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Dynamics of Nucleosomes Revealed by Time-Lapse Atomic Force Microscopy

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journal contribution
posted on 25.08.2009 by Luda S. Shlyakhtenko, Alexander Y. Lushnikov, Yuri L. Lyubchenko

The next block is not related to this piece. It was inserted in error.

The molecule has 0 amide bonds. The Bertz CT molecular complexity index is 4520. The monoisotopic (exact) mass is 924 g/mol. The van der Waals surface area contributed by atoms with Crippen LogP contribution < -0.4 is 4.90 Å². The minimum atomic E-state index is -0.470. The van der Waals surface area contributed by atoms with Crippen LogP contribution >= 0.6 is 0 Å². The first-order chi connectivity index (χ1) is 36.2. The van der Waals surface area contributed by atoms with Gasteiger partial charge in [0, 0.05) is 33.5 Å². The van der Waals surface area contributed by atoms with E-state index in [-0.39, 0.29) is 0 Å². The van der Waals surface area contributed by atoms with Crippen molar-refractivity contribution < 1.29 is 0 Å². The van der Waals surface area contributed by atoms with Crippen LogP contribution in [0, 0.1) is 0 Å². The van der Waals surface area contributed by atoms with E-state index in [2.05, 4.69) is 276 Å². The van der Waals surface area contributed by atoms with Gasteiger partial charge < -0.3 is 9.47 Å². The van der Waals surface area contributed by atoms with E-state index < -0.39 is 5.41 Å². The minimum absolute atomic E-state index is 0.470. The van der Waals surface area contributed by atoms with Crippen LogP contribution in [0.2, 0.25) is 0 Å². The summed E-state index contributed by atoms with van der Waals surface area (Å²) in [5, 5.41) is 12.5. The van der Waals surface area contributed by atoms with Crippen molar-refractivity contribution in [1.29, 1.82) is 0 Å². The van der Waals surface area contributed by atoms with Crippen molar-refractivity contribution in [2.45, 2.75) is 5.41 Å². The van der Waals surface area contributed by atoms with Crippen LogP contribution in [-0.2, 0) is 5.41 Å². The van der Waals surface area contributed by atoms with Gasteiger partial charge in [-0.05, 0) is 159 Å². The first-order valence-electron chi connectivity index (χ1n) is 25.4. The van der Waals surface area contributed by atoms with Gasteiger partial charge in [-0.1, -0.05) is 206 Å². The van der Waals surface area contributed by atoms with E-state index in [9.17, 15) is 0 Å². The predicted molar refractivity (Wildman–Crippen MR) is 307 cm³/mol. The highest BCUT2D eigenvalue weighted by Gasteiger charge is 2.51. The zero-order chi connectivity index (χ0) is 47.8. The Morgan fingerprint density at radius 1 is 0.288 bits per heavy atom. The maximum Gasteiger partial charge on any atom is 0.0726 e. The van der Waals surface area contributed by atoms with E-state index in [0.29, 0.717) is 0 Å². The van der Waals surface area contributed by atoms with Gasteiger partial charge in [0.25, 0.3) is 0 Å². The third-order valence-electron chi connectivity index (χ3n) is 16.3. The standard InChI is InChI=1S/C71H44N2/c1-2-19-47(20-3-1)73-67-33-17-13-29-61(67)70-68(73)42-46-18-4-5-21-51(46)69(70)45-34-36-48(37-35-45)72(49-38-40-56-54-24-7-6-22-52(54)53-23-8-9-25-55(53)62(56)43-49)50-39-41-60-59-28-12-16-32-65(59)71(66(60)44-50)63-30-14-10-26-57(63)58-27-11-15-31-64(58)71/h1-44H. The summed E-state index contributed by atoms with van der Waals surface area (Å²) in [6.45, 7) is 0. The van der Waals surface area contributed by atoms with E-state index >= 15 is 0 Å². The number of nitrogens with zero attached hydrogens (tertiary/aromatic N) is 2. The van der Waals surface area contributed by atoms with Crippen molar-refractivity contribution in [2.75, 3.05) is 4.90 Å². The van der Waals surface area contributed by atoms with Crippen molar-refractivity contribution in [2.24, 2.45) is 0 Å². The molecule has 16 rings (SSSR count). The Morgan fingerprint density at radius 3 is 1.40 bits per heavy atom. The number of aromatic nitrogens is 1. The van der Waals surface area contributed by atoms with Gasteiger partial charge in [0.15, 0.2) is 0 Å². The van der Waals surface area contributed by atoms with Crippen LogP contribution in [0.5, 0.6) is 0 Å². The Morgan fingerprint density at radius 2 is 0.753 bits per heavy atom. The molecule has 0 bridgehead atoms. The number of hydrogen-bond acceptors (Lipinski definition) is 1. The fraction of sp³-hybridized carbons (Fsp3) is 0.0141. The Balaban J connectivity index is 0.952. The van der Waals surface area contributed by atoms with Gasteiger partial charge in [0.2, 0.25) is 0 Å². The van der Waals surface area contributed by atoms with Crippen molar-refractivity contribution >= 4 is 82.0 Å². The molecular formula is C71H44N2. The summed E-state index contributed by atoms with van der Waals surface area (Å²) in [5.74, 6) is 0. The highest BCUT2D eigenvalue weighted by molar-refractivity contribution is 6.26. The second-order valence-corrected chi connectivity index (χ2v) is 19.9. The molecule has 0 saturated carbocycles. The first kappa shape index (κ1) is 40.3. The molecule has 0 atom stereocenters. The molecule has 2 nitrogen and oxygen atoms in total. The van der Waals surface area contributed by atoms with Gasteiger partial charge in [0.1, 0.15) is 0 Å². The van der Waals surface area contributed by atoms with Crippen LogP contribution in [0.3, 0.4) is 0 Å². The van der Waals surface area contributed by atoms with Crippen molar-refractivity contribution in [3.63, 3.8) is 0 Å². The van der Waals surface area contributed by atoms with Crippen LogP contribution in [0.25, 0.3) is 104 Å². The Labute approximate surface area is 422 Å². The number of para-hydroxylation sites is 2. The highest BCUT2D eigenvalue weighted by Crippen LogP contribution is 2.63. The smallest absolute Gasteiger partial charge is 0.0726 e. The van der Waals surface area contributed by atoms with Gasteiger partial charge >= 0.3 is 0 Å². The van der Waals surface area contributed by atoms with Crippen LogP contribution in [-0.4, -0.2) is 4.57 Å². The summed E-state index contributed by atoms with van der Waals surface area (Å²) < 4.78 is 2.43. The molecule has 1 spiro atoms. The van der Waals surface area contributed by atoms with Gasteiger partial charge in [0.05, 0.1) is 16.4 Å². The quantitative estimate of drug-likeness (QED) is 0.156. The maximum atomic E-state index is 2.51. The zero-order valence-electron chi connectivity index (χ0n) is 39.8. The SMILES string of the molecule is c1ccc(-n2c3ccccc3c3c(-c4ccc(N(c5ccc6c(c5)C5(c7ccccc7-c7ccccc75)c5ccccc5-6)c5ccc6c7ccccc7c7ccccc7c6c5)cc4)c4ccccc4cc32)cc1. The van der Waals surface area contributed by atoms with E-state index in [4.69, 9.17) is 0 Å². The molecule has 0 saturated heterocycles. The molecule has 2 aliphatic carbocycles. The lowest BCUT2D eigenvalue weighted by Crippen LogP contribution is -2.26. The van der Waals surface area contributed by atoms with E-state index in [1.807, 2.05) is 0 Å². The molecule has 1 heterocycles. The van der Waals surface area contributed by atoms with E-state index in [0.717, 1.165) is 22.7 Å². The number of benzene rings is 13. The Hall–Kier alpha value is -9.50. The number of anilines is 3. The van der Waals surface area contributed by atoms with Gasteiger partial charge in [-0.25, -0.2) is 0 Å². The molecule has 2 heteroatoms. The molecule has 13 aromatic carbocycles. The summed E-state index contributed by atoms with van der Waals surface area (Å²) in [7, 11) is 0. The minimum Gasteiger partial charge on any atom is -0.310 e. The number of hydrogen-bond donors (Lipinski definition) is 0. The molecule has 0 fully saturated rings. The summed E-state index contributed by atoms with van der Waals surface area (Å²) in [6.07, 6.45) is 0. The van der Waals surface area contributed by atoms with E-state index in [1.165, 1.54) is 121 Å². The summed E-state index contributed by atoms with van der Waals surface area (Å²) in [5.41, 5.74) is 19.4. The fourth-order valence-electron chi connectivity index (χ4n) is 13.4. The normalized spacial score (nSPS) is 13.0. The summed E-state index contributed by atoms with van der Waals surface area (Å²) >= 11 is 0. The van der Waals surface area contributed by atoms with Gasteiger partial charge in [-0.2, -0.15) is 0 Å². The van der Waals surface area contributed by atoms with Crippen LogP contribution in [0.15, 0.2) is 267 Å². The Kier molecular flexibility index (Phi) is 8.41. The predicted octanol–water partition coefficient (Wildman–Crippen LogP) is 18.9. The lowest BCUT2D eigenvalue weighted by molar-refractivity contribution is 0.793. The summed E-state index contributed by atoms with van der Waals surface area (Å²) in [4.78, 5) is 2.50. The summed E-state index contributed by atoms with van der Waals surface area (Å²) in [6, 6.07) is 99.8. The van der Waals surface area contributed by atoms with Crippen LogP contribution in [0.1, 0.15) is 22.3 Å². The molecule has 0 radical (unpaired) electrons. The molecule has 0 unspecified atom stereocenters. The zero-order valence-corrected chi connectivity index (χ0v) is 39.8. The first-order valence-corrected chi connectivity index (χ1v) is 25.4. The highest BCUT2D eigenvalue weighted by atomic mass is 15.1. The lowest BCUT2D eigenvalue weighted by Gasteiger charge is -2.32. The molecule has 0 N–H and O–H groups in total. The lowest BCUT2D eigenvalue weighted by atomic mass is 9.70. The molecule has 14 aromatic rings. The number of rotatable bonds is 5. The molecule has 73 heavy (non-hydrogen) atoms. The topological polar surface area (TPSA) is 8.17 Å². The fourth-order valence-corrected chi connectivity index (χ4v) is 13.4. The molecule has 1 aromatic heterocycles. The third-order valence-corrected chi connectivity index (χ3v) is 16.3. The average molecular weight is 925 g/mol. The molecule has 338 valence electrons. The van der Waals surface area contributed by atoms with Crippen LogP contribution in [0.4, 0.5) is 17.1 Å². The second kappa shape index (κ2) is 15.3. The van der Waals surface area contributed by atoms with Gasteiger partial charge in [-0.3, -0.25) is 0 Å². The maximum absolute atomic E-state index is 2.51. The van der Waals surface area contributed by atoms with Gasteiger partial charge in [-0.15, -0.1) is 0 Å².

The dynamics of chromatin provides the access to DNA within nucleosomes, and therefore, this process is critically involved in the regulation of chromatin function. However, our knowledge of the large-range dynamics of nucleosomes is limited. Answers to the questions, such as the range of opening of the nucleosome and the mechanism via which the opening occurs and propagates, remain unknown. Here we applied single-molecule time-lapse atomic force microscopy (AFM) imaging to directly visualize the dynamics of nucleosomes and identify the mechanism of the large range DNA exposure. With this technique, we are able to observe the process of unwrapping of nucleosomes. The unwrapping of nucleosomes proceeds from the ends of the particles, allowing for the unwrapping of DNA regions as large as dozens of base pairs. This process may lead to a complete unfolding of nucleosomes and dissociation of the histone core from the complex. The unwrapping occurs in the absence of proteins involved in the chromatin remodeling that require ATP hydrolysis for their function, suggesting that the inherent dynamics of nucleosomes can contribute to the chromatin unwrapping process. These findings shed a new light on molecular mechanisms of nucleosome dynamics and provide novel hypotheses about the understanding of the action of remodeling proteins as well as other intracellular systems in chromatin dynamics.